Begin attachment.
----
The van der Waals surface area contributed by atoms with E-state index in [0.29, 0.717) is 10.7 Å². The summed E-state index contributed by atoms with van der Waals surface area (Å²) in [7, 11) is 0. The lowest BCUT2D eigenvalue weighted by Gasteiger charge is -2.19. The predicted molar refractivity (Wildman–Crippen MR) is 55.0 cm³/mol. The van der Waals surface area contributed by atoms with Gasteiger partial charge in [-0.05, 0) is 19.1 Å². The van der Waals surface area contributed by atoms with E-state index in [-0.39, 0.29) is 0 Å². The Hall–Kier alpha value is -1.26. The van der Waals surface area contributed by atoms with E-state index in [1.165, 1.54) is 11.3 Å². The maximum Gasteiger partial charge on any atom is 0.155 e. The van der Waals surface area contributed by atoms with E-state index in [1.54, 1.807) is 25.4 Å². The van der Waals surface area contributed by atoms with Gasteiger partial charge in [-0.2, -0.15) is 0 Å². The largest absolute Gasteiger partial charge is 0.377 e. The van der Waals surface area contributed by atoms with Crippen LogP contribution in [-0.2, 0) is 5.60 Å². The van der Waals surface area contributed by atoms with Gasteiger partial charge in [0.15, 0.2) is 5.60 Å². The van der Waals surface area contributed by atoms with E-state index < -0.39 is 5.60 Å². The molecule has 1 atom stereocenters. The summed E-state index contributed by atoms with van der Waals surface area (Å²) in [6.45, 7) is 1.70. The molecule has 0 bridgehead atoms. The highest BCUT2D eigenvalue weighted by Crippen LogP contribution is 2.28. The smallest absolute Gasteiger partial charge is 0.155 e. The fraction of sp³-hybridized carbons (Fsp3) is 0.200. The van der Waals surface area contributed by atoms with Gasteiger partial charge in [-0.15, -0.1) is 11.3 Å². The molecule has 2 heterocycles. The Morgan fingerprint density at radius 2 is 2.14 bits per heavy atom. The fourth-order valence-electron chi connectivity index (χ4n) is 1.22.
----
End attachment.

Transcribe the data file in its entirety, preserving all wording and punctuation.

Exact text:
The van der Waals surface area contributed by atoms with E-state index in [0.29, 0.717) is 10.7 Å². The summed E-state index contributed by atoms with van der Waals surface area (Å²) in [7, 11) is 0. The lowest BCUT2D eigenvalue weighted by Gasteiger charge is -2.19. The predicted molar refractivity (Wildman–Crippen MR) is 55.0 cm³/mol. The van der Waals surface area contributed by atoms with Gasteiger partial charge in [-0.05, 0) is 19.1 Å². The van der Waals surface area contributed by atoms with E-state index in [-0.39, 0.29) is 0 Å². The Hall–Kier alpha value is -1.26. The van der Waals surface area contributed by atoms with E-state index in [1.165, 1.54) is 11.3 Å². The maximum Gasteiger partial charge on any atom is 0.155 e. The van der Waals surface area contributed by atoms with E-state index in [1.54, 1.807) is 25.4 Å². The van der Waals surface area contributed by atoms with Gasteiger partial charge in [-0.2, -0.15) is 0 Å². The largest absolute Gasteiger partial charge is 0.377 e. The van der Waals surface area contributed by atoms with Crippen LogP contribution in [-0.2, 0) is 5.60 Å². The van der Waals surface area contributed by atoms with Gasteiger partial charge in [0.15, 0.2) is 5.60 Å². The van der Waals surface area contributed by atoms with E-state index < -0.39 is 5.60 Å². The molecule has 1 atom stereocenters. The summed E-state index contributed by atoms with van der Waals surface area (Å²) in [6.45, 7) is 1.70. The molecule has 0 bridgehead atoms. The highest BCUT2D eigenvalue weighted by Crippen LogP contribution is 2.28. The smallest absolute Gasteiger partial charge is 0.155 e. The fraction of sp³-hybridized carbons (Fsp3) is 0.200. The van der Waals surface area contributed by atoms with Gasteiger partial charge in [-0.15, -0.1) is 11.3 Å². The molecule has 2 heterocycles. The Morgan fingerprint density at radius 2 is 2.14 bits per heavy atom. The fourth-order valence-electron chi connectivity index (χ4n) is 1.22.